Little Dumbbell Nebula (M76, NGC 650 and 651)

Little Dumbbell Nebula (M76, NGC 650/51)

The Little Dumbbell Nebula. Image courtesy Richard Crisp.

The Little Dumbbell Nebula (M76, NGC 650 and 651) is a planetary nebula in the constellation Perseus that resembles, but is smaller and fainter than, the Dumbbell Nebula. It is also known as the Cork Nebula, Butterfly Nebula, or Barbell Nebula and was discovered by Pierre Méchain in 1780.


The bright bar-shaped main body (measuring 42 × 87 arcseconds), is probably a slightly elliptical ring seen edge-on from only a few degrees off its equatorial plane. This ring seems to be expanding at about 42 kilometers per second. Along the axis perpendicular to the ring plane, the gas is moving out more rapidly to form lower surface-brightness wings (157 × 87 arcseconds). Finally, there is a faint halo covering a region about 290 arcseconds in diameter, consisting of material that was probably ejected in the form of stellar winds from the central star when it was still in its red giant phase.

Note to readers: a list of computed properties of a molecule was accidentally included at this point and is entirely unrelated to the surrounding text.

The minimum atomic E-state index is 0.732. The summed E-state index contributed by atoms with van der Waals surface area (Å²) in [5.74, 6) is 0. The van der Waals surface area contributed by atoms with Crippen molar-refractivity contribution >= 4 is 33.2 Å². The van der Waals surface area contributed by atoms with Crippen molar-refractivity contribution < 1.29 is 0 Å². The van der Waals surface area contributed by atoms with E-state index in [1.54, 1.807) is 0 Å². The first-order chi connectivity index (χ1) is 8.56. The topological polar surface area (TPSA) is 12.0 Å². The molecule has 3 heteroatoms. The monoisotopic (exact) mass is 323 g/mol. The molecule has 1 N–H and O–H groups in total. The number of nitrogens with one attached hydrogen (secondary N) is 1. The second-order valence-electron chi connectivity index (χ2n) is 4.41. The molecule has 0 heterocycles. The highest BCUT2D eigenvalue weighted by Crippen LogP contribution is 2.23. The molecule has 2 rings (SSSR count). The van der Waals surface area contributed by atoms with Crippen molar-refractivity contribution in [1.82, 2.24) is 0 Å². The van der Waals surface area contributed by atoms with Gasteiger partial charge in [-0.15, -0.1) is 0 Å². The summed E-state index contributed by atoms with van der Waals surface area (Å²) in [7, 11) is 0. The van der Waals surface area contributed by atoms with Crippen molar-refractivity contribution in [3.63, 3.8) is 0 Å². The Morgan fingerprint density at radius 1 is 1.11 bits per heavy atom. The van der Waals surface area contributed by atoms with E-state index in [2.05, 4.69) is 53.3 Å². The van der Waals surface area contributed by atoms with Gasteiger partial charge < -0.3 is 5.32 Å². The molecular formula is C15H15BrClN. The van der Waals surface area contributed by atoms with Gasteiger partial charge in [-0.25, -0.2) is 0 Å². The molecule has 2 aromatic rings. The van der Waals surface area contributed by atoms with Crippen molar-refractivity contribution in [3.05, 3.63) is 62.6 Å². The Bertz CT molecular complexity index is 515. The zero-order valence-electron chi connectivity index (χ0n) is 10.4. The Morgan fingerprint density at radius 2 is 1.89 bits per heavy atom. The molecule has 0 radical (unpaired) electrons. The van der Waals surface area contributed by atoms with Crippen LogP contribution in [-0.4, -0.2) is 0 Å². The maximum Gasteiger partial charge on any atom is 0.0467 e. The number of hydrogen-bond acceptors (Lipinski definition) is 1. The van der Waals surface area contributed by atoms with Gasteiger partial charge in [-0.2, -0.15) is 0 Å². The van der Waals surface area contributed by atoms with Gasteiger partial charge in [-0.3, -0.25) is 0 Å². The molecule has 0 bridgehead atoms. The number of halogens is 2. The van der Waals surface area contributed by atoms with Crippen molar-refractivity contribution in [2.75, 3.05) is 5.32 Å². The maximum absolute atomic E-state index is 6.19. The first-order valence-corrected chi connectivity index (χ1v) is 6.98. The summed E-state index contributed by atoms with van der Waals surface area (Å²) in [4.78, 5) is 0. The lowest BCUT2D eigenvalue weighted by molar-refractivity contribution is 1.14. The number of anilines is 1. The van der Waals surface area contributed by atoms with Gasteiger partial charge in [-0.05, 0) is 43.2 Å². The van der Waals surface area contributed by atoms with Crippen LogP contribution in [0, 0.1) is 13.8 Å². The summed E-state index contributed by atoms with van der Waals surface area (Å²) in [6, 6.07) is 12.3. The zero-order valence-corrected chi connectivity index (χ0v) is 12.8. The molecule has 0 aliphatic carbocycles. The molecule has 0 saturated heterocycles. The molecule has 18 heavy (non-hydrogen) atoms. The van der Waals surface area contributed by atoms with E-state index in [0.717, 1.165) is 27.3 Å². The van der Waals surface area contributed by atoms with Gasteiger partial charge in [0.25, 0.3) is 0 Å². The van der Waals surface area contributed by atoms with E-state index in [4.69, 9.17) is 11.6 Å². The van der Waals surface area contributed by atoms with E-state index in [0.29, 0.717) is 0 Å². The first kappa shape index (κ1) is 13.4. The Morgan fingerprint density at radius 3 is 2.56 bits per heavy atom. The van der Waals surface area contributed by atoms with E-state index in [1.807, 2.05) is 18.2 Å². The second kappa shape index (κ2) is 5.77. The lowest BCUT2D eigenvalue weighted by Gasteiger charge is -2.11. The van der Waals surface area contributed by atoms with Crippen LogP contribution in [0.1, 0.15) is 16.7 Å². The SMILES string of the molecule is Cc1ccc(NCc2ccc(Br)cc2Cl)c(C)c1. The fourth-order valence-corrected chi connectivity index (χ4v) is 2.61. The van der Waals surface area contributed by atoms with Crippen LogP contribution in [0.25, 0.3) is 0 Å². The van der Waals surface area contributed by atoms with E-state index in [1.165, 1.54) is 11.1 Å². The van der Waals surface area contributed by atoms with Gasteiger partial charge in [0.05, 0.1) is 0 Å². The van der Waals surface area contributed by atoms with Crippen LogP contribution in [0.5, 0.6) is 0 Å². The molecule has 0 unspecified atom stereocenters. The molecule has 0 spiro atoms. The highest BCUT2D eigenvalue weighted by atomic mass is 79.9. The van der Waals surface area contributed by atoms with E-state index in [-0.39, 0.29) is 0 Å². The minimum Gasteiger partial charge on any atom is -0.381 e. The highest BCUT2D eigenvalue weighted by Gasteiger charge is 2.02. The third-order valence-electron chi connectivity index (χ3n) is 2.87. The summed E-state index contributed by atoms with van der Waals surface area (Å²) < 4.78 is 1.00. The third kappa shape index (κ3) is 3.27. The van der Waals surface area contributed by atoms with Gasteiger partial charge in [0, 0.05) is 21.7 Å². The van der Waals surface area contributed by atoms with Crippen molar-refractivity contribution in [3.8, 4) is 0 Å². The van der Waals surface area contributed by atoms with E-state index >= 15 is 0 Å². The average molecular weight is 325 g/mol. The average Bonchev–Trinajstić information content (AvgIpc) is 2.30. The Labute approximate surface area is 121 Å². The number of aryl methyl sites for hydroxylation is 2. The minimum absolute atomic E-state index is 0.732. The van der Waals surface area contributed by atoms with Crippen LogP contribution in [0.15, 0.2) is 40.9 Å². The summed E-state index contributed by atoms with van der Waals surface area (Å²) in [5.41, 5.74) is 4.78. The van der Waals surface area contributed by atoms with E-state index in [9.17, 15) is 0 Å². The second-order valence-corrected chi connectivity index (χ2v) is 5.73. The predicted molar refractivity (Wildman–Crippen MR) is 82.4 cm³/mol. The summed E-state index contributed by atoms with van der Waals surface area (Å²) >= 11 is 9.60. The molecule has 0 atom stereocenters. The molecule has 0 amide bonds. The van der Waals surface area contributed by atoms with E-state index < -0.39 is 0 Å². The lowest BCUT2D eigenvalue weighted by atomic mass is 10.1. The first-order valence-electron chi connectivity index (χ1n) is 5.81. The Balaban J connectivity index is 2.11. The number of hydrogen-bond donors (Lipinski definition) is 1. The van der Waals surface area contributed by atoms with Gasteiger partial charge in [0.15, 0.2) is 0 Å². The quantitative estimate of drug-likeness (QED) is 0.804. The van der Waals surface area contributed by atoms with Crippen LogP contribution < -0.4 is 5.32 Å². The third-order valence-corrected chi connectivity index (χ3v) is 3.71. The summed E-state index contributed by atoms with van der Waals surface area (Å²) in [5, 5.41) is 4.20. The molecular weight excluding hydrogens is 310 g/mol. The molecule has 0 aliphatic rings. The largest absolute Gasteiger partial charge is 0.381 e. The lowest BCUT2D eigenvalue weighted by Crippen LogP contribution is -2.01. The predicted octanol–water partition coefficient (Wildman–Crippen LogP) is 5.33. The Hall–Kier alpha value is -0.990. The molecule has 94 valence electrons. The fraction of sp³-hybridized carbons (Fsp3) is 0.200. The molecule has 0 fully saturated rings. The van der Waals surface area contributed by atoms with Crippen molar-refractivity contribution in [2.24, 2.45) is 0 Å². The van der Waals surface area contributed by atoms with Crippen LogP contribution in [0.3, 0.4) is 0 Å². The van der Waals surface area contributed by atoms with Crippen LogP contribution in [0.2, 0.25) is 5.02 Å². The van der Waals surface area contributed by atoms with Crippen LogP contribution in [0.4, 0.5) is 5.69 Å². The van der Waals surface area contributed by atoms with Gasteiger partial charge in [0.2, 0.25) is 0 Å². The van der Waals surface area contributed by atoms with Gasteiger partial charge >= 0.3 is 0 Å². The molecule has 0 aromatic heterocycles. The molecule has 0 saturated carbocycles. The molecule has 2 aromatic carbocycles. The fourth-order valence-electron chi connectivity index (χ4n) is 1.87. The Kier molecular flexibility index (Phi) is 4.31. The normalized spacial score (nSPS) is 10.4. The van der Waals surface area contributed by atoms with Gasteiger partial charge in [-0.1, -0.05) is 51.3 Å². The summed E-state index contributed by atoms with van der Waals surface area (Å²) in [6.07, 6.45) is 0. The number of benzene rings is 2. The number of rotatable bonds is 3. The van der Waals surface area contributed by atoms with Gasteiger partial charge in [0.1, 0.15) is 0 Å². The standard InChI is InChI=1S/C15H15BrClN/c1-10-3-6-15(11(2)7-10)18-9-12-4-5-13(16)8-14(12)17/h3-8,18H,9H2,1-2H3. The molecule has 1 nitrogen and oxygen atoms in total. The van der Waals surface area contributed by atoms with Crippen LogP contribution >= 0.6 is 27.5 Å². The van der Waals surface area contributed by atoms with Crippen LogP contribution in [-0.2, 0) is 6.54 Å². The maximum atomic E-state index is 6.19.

12.0 (nebula);
15.9 (central star)
angular size 2.7' × 1.8'
distance 3,400 light-years (1,040 pc)
position RA 01h 42m 20s,
Dec 51° 34' 31"
other designations Barbell Nebula, Cork Nebula,
HD 10346, PN G130.9-10.5
Dec. 51° 34' 31"